That was my first lesson in how to stand up for myself. These days, I do not go around slugging people to defend myself. I have learned how to take a stand in more adult ways when needed. That experience told me I could take care of myself — an important lesson in resilience!

Resilience is like a muscle that can be strengthened. In your opinion, what are 6 steps that someone can take to become more resilient? Please share a story or an example for each.

Great! These six steps or elements provide the foundation for my book, From Fire to Water: Moving through Change; Six Elements for Personal Resiliency. Each element is represented the by a letter in the word “change.”

They are:

C is for Candor. I talk in the book about two types of candor. The first type is the kind of candor that is lacking, especially during times of rapid organizational change. Driven by leadership’s inability or lack of desire to be open about the changes impacting employees, this lack of candor leads to distrust and an informal form of communication based on rumor and hearsay.

I cite in the book the experience I had when I worked for a large healthcare corporation. I was charged with providing outplacement services for employees who were losing their jobs due to an organizational restructuring. While not my favorite assignment, I was going to pursue it with as much dignity and empathy as I could. The only problem was, I did not have access to the names of those who would need the services. When I inquired about the list, I was told it was confidential. The irony of this situation did not escape me. I was charged with this responsibility, not given the needed information to carry out this task, and — for all I knew — my name could very well have been on the list!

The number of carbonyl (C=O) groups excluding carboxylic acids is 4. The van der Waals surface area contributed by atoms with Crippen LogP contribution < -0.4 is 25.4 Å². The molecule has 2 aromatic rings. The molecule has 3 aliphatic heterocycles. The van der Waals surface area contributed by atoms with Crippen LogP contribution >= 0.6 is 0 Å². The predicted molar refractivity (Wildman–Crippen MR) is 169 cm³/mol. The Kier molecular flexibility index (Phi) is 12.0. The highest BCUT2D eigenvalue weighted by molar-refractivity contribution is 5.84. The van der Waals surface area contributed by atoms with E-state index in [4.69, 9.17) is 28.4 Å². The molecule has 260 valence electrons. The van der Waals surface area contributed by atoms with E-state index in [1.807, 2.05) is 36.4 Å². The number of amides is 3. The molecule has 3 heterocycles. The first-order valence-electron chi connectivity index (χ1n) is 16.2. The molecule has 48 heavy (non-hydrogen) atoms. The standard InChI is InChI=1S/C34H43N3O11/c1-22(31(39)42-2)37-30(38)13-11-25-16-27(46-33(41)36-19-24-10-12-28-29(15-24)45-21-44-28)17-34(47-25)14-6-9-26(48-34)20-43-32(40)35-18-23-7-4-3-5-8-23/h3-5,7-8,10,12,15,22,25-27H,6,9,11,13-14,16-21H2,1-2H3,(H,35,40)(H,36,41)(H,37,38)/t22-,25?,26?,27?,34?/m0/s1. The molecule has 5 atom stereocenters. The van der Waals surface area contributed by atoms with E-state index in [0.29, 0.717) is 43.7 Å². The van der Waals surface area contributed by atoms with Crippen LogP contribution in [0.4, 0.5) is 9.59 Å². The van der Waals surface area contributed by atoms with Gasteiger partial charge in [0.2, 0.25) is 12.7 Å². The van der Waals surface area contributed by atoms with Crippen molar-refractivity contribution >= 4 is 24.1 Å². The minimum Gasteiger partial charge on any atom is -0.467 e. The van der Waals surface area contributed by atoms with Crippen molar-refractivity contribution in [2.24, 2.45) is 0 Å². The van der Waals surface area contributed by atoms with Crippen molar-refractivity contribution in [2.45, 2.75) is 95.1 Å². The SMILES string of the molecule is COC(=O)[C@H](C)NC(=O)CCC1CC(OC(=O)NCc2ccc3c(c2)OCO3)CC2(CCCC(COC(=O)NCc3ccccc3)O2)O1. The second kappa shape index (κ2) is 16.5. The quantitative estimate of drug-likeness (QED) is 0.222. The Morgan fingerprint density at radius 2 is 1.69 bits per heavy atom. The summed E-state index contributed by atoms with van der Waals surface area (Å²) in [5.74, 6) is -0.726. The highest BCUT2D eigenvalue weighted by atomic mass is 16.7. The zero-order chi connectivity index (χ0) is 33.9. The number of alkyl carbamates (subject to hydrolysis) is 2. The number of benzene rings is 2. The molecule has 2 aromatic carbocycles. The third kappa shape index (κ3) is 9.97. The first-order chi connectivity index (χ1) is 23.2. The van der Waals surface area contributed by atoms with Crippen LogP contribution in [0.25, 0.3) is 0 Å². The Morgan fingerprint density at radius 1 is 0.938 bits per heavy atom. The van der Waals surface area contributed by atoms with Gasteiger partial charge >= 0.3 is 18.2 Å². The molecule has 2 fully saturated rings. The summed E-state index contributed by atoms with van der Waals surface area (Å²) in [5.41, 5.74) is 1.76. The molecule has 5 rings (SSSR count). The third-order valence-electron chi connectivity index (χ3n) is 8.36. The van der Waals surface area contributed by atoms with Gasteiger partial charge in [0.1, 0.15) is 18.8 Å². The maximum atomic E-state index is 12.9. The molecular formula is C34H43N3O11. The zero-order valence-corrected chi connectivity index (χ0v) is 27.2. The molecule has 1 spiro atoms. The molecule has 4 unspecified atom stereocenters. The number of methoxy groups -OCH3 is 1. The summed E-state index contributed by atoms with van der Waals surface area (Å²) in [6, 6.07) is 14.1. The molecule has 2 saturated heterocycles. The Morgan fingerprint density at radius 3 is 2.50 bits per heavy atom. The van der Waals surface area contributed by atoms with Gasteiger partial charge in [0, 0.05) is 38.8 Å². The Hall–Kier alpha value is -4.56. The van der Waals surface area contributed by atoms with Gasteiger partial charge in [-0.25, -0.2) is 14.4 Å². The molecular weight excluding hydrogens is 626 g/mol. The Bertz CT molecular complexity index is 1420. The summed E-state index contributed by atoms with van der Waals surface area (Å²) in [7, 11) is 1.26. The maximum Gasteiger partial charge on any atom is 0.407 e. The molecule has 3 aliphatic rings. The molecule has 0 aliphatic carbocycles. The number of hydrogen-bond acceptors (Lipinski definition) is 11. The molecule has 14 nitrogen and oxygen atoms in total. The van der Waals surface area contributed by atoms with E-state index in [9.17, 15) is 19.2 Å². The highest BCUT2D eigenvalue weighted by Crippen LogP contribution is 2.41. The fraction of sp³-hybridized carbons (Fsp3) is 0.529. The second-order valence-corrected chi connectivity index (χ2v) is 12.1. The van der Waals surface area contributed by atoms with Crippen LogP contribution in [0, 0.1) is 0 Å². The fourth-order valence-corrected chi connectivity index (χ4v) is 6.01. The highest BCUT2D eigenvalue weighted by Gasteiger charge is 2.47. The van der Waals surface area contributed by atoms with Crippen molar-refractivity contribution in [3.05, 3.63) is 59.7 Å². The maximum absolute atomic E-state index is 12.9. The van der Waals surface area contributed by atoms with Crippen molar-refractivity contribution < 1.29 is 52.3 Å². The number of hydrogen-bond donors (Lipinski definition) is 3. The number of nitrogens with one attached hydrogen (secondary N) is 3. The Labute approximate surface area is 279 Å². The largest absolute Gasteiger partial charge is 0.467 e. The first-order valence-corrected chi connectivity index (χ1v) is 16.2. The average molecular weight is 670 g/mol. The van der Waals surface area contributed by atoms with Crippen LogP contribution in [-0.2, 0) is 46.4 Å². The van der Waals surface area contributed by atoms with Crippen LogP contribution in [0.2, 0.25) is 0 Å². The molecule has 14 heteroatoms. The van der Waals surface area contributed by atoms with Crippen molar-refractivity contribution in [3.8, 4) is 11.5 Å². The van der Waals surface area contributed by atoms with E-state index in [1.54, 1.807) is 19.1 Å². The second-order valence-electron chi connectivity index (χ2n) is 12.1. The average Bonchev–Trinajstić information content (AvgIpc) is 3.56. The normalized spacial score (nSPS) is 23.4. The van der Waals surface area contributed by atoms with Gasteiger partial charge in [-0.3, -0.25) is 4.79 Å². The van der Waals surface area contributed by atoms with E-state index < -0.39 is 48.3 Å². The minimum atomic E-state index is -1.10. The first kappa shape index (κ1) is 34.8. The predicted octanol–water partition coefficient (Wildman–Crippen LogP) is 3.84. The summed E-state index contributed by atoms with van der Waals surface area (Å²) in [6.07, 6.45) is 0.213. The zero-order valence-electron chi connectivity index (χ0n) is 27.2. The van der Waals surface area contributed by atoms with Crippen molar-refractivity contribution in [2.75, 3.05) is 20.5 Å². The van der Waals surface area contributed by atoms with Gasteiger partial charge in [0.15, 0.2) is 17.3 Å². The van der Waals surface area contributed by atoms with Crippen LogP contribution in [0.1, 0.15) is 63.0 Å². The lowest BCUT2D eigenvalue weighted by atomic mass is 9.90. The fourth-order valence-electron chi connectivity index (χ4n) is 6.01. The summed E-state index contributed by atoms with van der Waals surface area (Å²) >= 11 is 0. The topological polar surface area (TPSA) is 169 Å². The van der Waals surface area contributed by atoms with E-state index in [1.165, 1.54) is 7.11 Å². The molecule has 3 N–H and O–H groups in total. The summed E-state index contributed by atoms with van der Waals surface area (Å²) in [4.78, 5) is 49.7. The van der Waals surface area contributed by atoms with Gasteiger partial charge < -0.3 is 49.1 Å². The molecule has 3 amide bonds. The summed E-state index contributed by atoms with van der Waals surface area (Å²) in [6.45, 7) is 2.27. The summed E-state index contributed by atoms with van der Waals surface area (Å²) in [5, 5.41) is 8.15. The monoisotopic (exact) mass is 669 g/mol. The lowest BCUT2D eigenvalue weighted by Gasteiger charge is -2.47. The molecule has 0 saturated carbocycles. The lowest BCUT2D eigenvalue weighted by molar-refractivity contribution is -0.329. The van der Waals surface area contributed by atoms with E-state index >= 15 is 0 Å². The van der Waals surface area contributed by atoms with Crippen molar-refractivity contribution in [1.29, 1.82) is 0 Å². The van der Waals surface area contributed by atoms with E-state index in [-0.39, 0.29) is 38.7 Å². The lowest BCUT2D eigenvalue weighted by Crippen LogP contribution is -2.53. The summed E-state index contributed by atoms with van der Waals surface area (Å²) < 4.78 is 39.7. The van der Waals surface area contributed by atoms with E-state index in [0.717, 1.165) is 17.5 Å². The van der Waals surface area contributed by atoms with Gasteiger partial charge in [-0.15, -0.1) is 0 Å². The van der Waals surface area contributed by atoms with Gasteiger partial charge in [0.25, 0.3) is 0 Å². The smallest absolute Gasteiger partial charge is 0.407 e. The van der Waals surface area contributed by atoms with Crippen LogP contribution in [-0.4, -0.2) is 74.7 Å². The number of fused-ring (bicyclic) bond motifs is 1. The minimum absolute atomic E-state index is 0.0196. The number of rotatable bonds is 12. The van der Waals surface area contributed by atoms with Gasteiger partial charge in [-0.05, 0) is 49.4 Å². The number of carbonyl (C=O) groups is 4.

This story does end with me eventually getting the information I needed to complete my assignment. However, the lack of candor and transparency during this time created a distrust in leadership that lingered. Employees did not believe leadership when told organizational downsizing would not happen again.

The second form of candor is self-honesty. How often have we allowed ourselves to get into unhealthy situations because we were not totally honest with ourselves? Here is an example that comes from a good friend of mine.

Until she was honest with herself about how unhealthy her long-term relationship was, she was not able to make a change. The question she asked herself that finally led her to make a change was, “What am I pretending not to know about this relationship?” She was brutally honest with her responses and later left the 12-year relationship.

H is for Heroism. I would be willing to bet that if I asked you identify a hero you wouldn’t name yourself! It easy to look outside ourselves for hero figures, when there is a hero that resides within all of us. I believe throughout life, we demonstrate heroism every time we take a risk or are persistent in the pursuit of our passions.